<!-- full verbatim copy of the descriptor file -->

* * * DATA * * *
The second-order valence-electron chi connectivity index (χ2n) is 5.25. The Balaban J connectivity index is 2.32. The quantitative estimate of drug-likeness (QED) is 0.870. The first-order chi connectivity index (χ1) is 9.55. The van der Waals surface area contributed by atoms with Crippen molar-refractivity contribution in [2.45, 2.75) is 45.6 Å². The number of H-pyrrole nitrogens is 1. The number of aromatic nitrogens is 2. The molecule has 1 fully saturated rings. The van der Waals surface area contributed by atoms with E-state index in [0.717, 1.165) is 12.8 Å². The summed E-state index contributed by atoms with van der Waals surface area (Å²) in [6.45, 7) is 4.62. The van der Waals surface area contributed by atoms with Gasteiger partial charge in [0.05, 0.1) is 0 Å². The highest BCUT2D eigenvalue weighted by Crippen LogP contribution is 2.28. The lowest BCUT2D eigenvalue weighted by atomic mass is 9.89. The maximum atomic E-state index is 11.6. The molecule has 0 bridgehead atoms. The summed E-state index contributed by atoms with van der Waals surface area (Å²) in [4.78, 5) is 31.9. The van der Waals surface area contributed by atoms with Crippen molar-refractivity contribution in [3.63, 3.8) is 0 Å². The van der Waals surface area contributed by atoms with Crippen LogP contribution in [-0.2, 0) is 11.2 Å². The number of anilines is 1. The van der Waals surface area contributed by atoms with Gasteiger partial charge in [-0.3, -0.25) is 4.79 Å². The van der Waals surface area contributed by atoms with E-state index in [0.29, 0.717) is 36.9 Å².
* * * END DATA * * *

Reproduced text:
The second-order valence-electron chi connectivity index (χ2n) is 5.25. The Balaban J connectivity index is 2.32. The quantitative estimate of drug-likeness (QED) is 0.870. The first-order chi connectivity index (χ1) is 9.55. The van der Waals surface area contributed by atoms with Crippen molar-refractivity contribution in [2.45, 2.75) is 45.6 Å². The number of H-pyrrole nitrogens is 1. The number of aromatic nitrogens is 2. The molecule has 1 fully saturated rings. The van der Waals surface area contributed by atoms with E-state index in [0.717, 1.165) is 12.8 Å². The summed E-state index contributed by atoms with van der Waals surface area (Å²) in [6.45, 7) is 4.62. The van der Waals surface area contributed by atoms with Gasteiger partial charge in [0.05, 0.1) is 0 Å². The highest BCUT2D eigenvalue weighted by Crippen LogP contribution is 2.28. The lowest BCUT2D eigenvalue weighted by atomic mass is 9.89. The maximum atomic E-state index is 11.6. The molecule has 0 bridgehead atoms. The summed E-state index contributed by atoms with van der Waals surface area (Å²) in [4.78, 5) is 31.9. The van der Waals surface area contributed by atoms with Crippen molar-refractivity contribution in [3.63, 3.8) is 0 Å². The van der Waals surface area contributed by atoms with Crippen LogP contribution in [-0.2, 0) is 11.2 Å². The number of anilines is 1. The van der Waals surface area contributed by atoms with Gasteiger partial charge in [-0.3, -0.25) is 4.79 Å². The van der Waals surface area contributed by atoms with E-state index in [0.29, 0.717) is 36.9 Å².